By Tim H. Swanson
Does your church hate the idea of growing? I didn’t think so. Neither does mine. I bet your church is like my church, and your main goal is to connect people with God, and bring them into a growing relationship with Jesus. If that’s the case, then you already know that that’s no easy task. It’s incredibly challenging and often thankless work, especially when all of the weight is placed on the shoulders of the staff and volunteer leadership.
Good churches rightly understand that the burden of reaching out to the lost is most effective when everybody in the church takes responsibility for his/her part. The churches that grow are the ones who challenge their congregation to invite their friends who don’t already know Jesus. A few months ago, I was in a meeting with one of Saddleback’s founding elders, who told me how they challenge their church family to invite new people.
A few years ago, one of Saddleback’s pastors gathered all of the church’s most committed people in their largest auditorium. Because he only invited the most committed members of the church, their auditorium was nowhere near filled. He asked everyone to spread out, find their own row and sit down. Once everybody was settled, he had them count the number of chairs in that row. Then the pastor challenged the people to invite enough of their friends to the upcoming Christmas services to fill their row. How does that make you feel? Does it sound a little like a sales pitch? Well it worked. Because of that challenge, Saddleback grew that year. Best of all, people began a life saving relationship with Jesus at their Christmas services. Maybe it feels a little pushy or salesy to think that way. But ask any sales person, they’ll tell you—word of mouth is the most powerful form of advertisement on the planet.
So of course we want our church family to invite their friends. That’s a no-brainer. Maybe your lead pastor has even challenged them, and they haven’t responded. Has your church done that, or have you talked about it in staff meetings? Has your staff brushed it off by trying to blame it on the culture? If so, maybe it’s time to re-examine.
There are a number of reasons church members would hesitate to invite their friends. To understand them, put yourself in their shoes. You’re sitting in a Sunday morning service and the teaching pastor has just challenged you to invite an unchurched friend to a service. My first reaction is fear. I suddenly think, “my unchurched friends are unchurched because they don’t like church. I really don’t want to be one of those people that shoves my beliefs down other people’s throats.” Immediately after that, the next wave of objections floods my mind, “What if my pastor talks about something that makes my friends feel condemned, like premarital sex being evil.” There are a lot of unknowns. It feels risky, and those are just the first hesitations that come to mind. There are many more things for church people to worry about when it comes to inviting their friends.
The truth is, some of their hesitations are made up of fear that they need to work through in their personal relationships with God, which is actually good because that’s the kind of thing that brings about spiritual growth in people. However, a certain amount of it is based on their level of trust in the church. A few months ago, I heard David Kinnamen, owner of the Barna Group, speak at a conference. He said that their research shows a shift in trust between the 1950’s and today. Where church leaders used to be among the most respected and trusted people in society, today the average person trusts the police, doctors, and even nurses more than the pastor in their local church. There’s a reason people have come to think that way. Some of them think the church is evil and full of exclusivist judgmental hypocrites (which is true). Others think that church is a crutch for weak ignorant people. Then there are the people who think church is all about money. Those are just a few types of unchurched people. As you are well aware, there are a lot more. So, when your members begin thinking about who they’ll invite to your next Harvest Festival, or Christmas Eve, or whatever, they quickly become aware of their level of trust, or lack thereof. As church leaders, we have to be aware of this. We have to know that everything we do influences how far our members will trust us.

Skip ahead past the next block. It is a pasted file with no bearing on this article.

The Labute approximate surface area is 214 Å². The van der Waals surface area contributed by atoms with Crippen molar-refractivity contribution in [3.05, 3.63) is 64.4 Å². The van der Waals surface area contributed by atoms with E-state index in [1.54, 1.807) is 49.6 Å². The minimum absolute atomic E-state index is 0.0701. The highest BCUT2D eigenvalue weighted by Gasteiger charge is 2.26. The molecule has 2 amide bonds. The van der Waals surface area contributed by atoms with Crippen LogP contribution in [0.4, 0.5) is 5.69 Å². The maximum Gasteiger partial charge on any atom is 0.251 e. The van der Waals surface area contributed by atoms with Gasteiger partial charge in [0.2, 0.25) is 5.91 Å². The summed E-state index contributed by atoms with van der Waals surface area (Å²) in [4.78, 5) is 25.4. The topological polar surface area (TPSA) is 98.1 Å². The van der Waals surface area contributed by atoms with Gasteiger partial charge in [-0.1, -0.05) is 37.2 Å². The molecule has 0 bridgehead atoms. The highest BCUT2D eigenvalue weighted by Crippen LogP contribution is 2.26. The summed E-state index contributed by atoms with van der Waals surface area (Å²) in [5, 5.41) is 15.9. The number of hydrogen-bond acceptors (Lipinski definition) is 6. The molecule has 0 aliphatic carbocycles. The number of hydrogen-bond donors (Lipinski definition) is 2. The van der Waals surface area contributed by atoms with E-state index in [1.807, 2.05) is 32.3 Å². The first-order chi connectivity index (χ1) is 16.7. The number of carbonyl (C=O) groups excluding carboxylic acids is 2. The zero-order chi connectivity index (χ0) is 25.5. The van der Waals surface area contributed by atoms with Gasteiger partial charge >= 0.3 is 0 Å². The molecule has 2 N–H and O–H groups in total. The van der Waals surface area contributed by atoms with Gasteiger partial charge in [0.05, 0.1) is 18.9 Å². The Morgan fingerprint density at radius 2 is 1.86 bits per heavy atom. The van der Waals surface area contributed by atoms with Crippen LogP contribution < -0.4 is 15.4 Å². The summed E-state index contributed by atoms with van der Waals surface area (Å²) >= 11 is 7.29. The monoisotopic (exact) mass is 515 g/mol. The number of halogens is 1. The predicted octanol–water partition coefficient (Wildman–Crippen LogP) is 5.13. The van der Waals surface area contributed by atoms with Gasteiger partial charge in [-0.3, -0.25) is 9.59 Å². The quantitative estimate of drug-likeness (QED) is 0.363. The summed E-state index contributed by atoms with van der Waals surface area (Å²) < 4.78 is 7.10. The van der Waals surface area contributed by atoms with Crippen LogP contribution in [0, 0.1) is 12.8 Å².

These are the most significant thing’s I’ve noticed at my church, and other churches I’ve visited that build hesitation in people who are considering inviting a friend.
Brothers and Sisters, I implore you. Don’t let your tongue become a stumbling block to the lost because – it’s really confusing. Imagine coming to church for the first time, or for the first time in a long time. You already feel like an outsider. One thing that makes it way worse is when the pastor, worship leader, or other stage personality begins using cryptic words that make you feel even more like you don’t belong. When it comes to communication from the stage, our goal should be crystal clear communication that people can understand. When you’re planning for your services, take the time to not only think about what you’re going to say, but how it’s going to be received by the guest.
2. Wrong words appearing on the slides, or the slides being in the incorrect order.
Aside from being a huge distraction, the wrong words or the wrong slides does two awful things. First it is a sign that the service planners just don’t care enough to do it correctly. Secondly, if my friend is one who thinks that church is a crutch for weak or ignorant people, mistakes on the screen make my church feel like an unsafe place to bring my friend. Ensuring that the slides have the correct words and are in the correct order is tedious work, but it’s very important. Set aside some time each week to go over the slides and other media. Make sure it’s right. It’s not fun, but it instills confidence in people. If you’re still using Power Point, think about stepping up to software like Easy Worship or ProPresenter. These programs are very easy to edit, and they are designed to have a very low learning curve for new volunteers.
3. Creepy Greeters.